"Over the weekend and if you count [Monday], there has been 159 cases confirmed in Co Donegal - and the majority of these cases I'm told are in the Lifford-Stranorlar electoral area.

"The incidence rate per 100,000 we're told last week is now over 600 - by far the highest in the country.

"While across the border in the Derry and Strabane council area, there was over 500 cases there over the weekend.

"The incidence rate there is now the highest in the UK, it's gone ahead of Manchester, it's over 500 per 100,000.

"So these two areas when you put them together are the highest in Ireland and the UK".

"There's many reasons why COVID-19 have dramatically risen here.

"I was home a month ago, and when I was home then there was virtually no COVID-19 cases.

"This was one of the less impacted areas on the whole island, that may have led to people becoming complacent.

"And I think that is understandable: if there's no cases for months in an area, I think it's normal that people would let their guard down.

"And that is what happened.

"But it seems that when the cases have started to dramatically rise in recent weeks, some people have remained complacent and some people are just not taking this seriously.

"In many parts of the country there's this minority who are not taking this seriously, and then it's the majority who suffers then".

From zero to hotspot: COVID-19 on the Irish border

00:00:00 / 00:00:00

    

'One of the most unsafest places'

SDLP Stormont member Daniel McCrossan lives in Strabane, and says more cross-border cooperation is needed.

"I think we need to recognise just how serious the situation is that we face: this is/was one of the safest places in Ireland to live in relation to COVID, up until recent weeks and now we're one of the most unsafest places.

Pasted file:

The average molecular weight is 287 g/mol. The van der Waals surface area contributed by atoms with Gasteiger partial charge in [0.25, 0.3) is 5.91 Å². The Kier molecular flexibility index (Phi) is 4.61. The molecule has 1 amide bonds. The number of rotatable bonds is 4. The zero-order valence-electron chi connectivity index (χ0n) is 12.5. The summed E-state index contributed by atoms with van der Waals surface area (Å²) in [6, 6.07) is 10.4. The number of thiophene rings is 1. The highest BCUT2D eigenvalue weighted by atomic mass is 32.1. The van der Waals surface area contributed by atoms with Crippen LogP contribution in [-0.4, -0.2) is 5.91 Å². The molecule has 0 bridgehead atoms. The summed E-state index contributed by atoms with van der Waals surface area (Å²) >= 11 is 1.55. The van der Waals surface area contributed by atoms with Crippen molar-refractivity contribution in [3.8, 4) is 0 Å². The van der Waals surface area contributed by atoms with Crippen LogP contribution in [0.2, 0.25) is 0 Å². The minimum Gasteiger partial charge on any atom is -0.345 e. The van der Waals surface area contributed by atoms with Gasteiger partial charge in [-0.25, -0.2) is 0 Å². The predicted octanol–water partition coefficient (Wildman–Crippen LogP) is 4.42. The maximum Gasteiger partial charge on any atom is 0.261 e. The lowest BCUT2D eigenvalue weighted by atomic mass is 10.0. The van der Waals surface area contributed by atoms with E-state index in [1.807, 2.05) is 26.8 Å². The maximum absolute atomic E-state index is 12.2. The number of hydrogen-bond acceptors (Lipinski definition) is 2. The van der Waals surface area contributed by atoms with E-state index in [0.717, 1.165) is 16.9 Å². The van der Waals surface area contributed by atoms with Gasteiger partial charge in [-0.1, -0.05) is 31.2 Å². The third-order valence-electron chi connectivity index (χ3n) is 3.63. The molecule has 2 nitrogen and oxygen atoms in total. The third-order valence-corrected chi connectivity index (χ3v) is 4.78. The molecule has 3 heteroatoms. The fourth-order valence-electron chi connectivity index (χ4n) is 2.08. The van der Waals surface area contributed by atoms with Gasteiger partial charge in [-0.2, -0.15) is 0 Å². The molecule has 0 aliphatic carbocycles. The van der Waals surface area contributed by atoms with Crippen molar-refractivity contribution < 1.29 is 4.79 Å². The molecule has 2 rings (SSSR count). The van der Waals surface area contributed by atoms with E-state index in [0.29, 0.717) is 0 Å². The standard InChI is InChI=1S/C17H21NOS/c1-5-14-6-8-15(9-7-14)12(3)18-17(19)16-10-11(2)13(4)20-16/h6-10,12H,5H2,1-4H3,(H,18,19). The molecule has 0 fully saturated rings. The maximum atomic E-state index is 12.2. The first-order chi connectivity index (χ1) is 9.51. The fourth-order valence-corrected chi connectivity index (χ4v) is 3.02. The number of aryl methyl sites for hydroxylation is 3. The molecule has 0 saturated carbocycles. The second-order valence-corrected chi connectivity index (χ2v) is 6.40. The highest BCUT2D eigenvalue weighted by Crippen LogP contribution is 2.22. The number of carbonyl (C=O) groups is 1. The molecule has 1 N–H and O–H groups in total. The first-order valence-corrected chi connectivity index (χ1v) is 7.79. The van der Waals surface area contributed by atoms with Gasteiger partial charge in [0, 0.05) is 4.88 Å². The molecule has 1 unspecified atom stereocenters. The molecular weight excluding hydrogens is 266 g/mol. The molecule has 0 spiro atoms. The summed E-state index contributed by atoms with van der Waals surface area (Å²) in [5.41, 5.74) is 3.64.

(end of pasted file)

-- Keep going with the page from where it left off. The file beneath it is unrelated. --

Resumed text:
"I think that is a very worrying situation for, particularly, elderly and vulnerable people of this town, of this border community.

"And the numbers are increasing two-fold everyday almost."

"It shows that this virus is carried by people, where people are travelling this virus is being transmitted."

"We need greater working relationships between the Irish Government and the executive at Stormont in order to ensure that these border communities are safe, and that this can be tackled properly".

"I just can't work out how the spread has increased so dramatically, so seriously in fact that it has caused a huge amount of anxiety and stress amongst this community.

"The only thing I could suggest is that it has just spread throughout the whole of Ireland - but more so here in border communities where we're seeing more relaxed travelling across the border back and forth".

Main image: An articulated lorry crosses the Irish-UK border near the town of Newry in February 2017. Picture by: Mariusz Smiejek/DPA/PA Images

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Barry Whyte Border Area Coronavirus Restrictions Daniel McCrossan Derry Donegal Dr Martin Coyne Irish Border Lifford Northern Ireland Pat Kenny Strabane